Again… I am humbled by the awesome description of my responsibilities as a pastor.  Far too often, I fall short of what God expects of me as a shepherd of His flock.  Praise God for my Savior, who died to forgive all my sins!

But one of the most pressing questions upon my mind over the past couple of years has been how to bring these two aspects of the Christian life together. And, as a pastor, how do I strive to integrate these two aspects (family-based evangelism/discipleship and church-based evangelism/discipleship) in the local church I am called to shepherd?

There seems to be a movement among evangelicals today to try to pit the family and the Church against one another.  I see this tendency often among homeschooling families who, like myself, see the home as essential for the evangelism and discipleship of children in a wicked world.  But, unfortunately, more and more families (particularly homeschooling families) are leaving the church all the time in an effort to retain a family emphasis on evangelism and discipleship of children.

Now I am not going to say that churches (note:  “churches”, not the “Church”) are perfect.  Many churches have usurped the role of the family in evangelism and discipleship. And many parents have been more than willing to turn over the spiritual nurture of their children to “professionals” (i.e. Sunday School teachers, youth pastors, etc…) rather than accepting this daunting responsibility which God has given to them.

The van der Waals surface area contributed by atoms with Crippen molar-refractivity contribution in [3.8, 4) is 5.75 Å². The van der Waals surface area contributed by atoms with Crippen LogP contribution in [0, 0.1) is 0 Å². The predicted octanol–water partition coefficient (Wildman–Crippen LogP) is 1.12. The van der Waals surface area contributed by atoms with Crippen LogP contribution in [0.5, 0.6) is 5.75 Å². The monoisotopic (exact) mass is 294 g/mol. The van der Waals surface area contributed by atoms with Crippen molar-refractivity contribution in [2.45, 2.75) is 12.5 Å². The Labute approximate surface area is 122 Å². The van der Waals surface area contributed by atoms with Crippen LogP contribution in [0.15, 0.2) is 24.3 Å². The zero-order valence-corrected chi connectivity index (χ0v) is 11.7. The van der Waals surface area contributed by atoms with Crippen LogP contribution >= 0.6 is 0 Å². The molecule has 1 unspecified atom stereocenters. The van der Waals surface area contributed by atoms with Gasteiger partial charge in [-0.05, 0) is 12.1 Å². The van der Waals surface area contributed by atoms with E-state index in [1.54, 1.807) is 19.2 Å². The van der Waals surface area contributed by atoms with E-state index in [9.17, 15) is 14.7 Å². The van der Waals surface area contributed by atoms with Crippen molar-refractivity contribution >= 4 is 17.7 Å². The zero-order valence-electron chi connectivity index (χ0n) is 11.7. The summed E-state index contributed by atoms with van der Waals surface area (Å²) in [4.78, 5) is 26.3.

But we should not throw out the baby with the bathwater.  The family and the church should not be odds.  The family is important to God.  Parents are COMMANDED to train up their children to know and love God (Deut 6:4-9, Eph 6:4.)  A man whose family is not in order cannot be an elder in the church (I Tim 3:4-5.)  But at the same time, Christ shed His blood for the Church (Acts 20:28, Eph 5:25-27)… not the family.  There is no question that the Church is central in the New Covenant era.  In fact, Jesus seems to state that the relationship of believers to one another is more intimate and central than natural, familial relationships (Matt 12:46-50, Lk 9:59-62, Lk 14:26.)  Not to mention the fact that, by and large, the majority of the New Testament is written to churches… not to individual families (i.e. epistles…)